Tank  A tank is built to contain liquid or gaseous materials. Examples include: a fuel tank containing hydrogen for a fusion reactor; water for cooling; or oxygen to be dispersed via oxygenators. A tank is created by building an enclosed space and filling the last remaining hole in the enclosing wall with a pump or pipe end.

8. Propulsion

Once you've got a ship with life support, cooling, and energy production/storage systems, you may wish to use it to go somewhere. Because ScrumbleShip adheres to a Newtonian physics model, you will need thrusters on all sides of your ship so it can maneuver, and even on the front of the ship if you'd like to be able to brake, rather than flip 180 degrees to stop.

Thrusters will require energy to work, such as the fuel burned by chemical rockets. Fuel can be pumped to thrusters along a pipe from a fuel tank.

Note: Propulsion is not yet simulated in the game.

Propulsion Components

Chemical Rocket Rockets accelerate a ship by combusting a liquid or gaseous fuel and expelling the resultant gas at high speed. The rocket pushes the ship on a trajectory opposite to that of the ejected reaction mass.

Requires: Electricity, fuel

Jump Drive Jump drives allow ships to travel large distances in an instant. Because jumps are so energy-intensive, and because jump drives are large, only vessels with adequate space and high energy production and storage can use them.

Requires: Electricity

Small Rocket A small rocket is in identical to a full size chemical rocket in all but its size and thrust. Its smaller size makes it a good choice for a maneuvering thruster, as it consumes less fuel and exerts less force than a regular rocket.

Requires: Electricity, fuel

Solar Sail A solar sail is a large, ultra-thin mirror that uses the radiation pressure of light from a star or laser to accelerate itself, and an attached ship, to high speeds.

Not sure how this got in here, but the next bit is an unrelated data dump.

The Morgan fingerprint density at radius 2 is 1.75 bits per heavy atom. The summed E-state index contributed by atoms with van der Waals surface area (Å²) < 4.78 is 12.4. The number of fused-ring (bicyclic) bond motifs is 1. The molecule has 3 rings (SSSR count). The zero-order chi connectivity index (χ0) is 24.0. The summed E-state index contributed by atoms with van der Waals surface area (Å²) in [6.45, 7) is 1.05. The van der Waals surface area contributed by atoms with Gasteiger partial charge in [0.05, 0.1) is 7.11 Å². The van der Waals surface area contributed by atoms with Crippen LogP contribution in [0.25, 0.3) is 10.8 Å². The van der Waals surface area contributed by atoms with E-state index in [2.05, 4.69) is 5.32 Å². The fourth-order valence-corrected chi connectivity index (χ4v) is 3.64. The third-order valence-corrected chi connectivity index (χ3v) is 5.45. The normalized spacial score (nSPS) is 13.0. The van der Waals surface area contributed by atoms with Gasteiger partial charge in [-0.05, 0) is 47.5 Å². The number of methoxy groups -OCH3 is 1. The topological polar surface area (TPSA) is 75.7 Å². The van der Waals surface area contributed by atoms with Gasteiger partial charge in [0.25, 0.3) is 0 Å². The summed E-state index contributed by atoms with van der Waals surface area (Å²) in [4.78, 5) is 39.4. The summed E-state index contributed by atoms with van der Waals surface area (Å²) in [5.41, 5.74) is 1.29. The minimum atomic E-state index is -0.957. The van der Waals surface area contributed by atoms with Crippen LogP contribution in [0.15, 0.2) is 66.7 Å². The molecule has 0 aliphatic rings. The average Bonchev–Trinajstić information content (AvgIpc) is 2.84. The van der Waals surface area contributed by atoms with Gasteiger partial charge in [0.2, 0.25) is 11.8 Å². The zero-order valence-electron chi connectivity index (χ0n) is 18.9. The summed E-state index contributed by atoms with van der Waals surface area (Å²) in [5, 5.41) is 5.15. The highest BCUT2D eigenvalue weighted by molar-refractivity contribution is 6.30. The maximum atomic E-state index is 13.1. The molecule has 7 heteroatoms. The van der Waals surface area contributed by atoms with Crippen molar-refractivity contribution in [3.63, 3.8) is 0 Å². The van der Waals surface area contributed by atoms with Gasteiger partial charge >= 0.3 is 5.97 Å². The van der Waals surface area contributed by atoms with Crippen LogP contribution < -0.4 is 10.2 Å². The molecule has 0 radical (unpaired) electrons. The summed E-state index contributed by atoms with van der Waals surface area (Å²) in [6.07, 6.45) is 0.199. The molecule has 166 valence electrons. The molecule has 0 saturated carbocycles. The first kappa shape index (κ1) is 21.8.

9. Weapons

While you might be a fair-minded, peaceable citizen of the galaxy, not everyone in the void is so reasonable. You are likely to encounter pirates, mercenaries, and maniacs who like to fight for the sheer fun of it. Therefore, it's best that you arm yourself.

ScrumbleShip will place a wide variety of weapons at your disposal, from small point defense weapons to kilometer-long modular railguns and lasers you construct to your exacting specifications. Energy weapons such as lasers, and electromagnetic kinetic weapons like railguns will require a significant source of electricity. In general, each weapon will be controlled by its own weapon terminal, which clones and players will use to see what the weapon sees, aim the weapon, and fire it.

Note: Weapons other than a handheld laser rifle are not yet simulated in the game.

Weapon Components

Hull Breacher A hull breacher consists of a high-powered drill used to bore a hole in a ship's hull, and a prefabricated airlock which self-assembles to seal the bore hole and provide ship-to-ship access.

Requires: Electricity

Laser A laser emits a coherent beam of light to heat and melt materials and enemy vessels. it can be fired in bursts, or continuously for as long as desired, or as long as the ship's energy production and energy storage components can provide power. A weapon terminal can be used to adjust the power draw of a laser and achieve higher or lower energy output and damage potential.
Mine Mines are self-contained explosive devices placed in space, typically stationary but possibly homing or moving on a fixed vector, to damage space vessels. Mines are deposited and left to wait until they are triggered by the approach of, or contact with, an enemy vessel. Mines may be loaded with different payloads.
Missile Tube A missile tube is used to launch missiles, which may contain different ordinance and propulsion systems.
Point Defense Chemical Kinetic The WazuTek Point Chemical Kinetic Gun is a shipboard weapon which fires several thousand high velocity slugs per minute to destroy incoming anti-ship missiles, small enemy craft, or enemy personnel at short range which have penetrated the outer defenses. Much smaller and weaker than a ship-to-ship kinetic gun, a point defense chemical kinetic gun can track and destroy smaller, fast-moving targets much more reliably than a ship-to-ship weapon.
Point Defense Flak Gun The WazuTek Point Defense Flak Gun is a shipboard weapon which fires several hundred high velocity slugs per minute. These slugs contain a timed explosive which detonates the slug into a hemisphere of hundreds of sub-munitions to destroy incoming anti-ship missiles, small enemy craft, or enemy personnel at short range which have penetrated the outer defenses.